Everyone has theories on which bottom-feeding law school will be the first domino to fall. Some have pointed to Indiana Tech.
This post isn't about that domino falling, unfortunately, but it could be bigger than the flop of Indiana Tech. Without further ado, visit the following link at the Thomas M Cooley Law School web page:
Quick summary: the law school is suffering financially and enrollment is continuing to decline, so the law school will be "reinventing" itself by firing faculty and staff, and review all programs, campuses, and expenses.
The date of the posting is yesterday: July 1.
It appears that something more might be going around behind the scenes, however. Above the Law is reporting that what was originally posted had this (and at the time of me posting this I do not believe that ATL has updated that Cooley has edited their original announcement):
As part of the plan, Cooley will also hold off enrolling incoming first-term students at the Ann Arbor campus for fall 2014, though all currently enrolled Ann Arbor students will continue to be able to pursue the school’s full curriculum.Visiting Cooley's announcement page now, it appears that any mention of the incoming class at Ann Arbor has been scrubbed. What does this mean?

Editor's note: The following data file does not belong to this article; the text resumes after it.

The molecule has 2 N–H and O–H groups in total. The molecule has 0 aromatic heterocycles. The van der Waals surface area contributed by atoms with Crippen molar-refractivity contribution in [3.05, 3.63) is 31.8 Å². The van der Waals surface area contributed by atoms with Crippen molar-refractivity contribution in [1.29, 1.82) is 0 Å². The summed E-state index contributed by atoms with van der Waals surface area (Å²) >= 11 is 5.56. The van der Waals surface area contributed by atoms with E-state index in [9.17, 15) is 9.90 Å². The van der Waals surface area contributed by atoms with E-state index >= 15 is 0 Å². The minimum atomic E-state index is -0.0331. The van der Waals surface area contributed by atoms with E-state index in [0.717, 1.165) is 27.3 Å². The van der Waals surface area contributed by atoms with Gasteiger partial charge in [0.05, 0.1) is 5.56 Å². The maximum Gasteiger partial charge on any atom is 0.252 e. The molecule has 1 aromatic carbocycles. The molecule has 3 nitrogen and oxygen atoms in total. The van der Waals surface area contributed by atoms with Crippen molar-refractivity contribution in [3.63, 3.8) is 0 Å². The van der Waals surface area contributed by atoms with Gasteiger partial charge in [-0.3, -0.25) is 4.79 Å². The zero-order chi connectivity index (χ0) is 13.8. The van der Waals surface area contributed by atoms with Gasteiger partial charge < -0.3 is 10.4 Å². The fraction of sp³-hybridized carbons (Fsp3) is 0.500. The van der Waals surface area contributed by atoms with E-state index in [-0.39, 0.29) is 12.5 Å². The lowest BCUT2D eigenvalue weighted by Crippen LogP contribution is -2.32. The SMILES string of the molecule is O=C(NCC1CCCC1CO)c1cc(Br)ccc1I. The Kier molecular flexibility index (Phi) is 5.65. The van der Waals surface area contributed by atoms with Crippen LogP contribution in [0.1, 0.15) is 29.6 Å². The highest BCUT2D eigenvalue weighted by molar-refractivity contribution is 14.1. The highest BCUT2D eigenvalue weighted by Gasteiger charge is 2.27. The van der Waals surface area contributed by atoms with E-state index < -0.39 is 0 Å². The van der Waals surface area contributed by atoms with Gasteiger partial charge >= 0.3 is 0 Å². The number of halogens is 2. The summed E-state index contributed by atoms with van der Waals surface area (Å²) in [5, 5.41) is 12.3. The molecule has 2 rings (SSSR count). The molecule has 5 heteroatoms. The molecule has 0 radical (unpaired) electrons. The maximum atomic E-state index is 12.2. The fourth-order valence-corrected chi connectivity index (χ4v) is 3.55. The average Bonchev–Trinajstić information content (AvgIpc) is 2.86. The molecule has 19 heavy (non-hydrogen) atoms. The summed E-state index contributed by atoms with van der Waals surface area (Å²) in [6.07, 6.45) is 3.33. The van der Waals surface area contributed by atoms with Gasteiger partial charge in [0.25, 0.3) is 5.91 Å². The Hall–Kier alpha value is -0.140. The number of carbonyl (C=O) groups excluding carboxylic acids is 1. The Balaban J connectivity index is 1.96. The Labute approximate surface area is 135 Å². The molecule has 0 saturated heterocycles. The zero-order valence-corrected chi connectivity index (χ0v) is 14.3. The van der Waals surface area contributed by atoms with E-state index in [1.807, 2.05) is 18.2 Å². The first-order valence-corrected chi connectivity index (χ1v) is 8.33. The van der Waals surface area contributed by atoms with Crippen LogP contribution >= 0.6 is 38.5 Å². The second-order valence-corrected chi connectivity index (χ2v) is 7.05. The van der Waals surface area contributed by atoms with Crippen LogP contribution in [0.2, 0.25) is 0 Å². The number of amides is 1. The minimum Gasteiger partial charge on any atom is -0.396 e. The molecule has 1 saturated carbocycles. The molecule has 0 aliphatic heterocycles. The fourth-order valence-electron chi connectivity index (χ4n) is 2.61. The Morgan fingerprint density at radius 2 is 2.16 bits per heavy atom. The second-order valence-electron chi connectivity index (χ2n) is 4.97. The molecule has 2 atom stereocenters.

Let's take in the big picture for a second. Looking at the full-time 1L enrollment numbers at Law School Transparency, Cooley has been experiencing massive drops since Fall 2010. 582 in Fall 2013 (though 582 too many), which is down . . . wait for it . . . 1,000 since Fall 2010!
We know that Cooley has multiple campuses, five, in fact, with four in Michigan and one in Florida. One thing that you might not know about Cooley is that the vast majority of its students are part-time. Thus, they are only being hit with $26,000 a year, instead of over $40,000. So Cooley makes less in student loans per year than one might assume, but the students are hooked in for a longer period of time.
I think the most obvious course of action will be to sell off a couple of the campuses in Michigan. Fire the faculty and staff at the closing campuses. Shunt the incoming students to the other campuses. Continue to raise tuition by an average of 10% a year, while claiming to "work to keep tuition as low as possible."
Thus, if you have your "Cooley Board of Directors" hat on, it seems like there are two likely scenarios for the incoming 1L class at the Ann Arbor campus: they will either enroll there, or they will enroll at another one of Cooley's Michigan campuses.
Finally, I would provide more staff to Laura Leduc, the Dean and President's daughter, who made over $100,00 a year as "Director of Planning," in 2011. pg. 42. She will need additional staff in order to oversee the sweeping changes that the Board will be implementing, as she has since been promoted to Associate Dean of Planning, Assessment, and Accreditation.
Rest assured, we'll keep an eye on the "Financial Management Plan" that the Cooley Board of Directors implements. If they follow my plan, I expect a juicy tenure-track position to be made available to me at the "flagship" Lansing campus.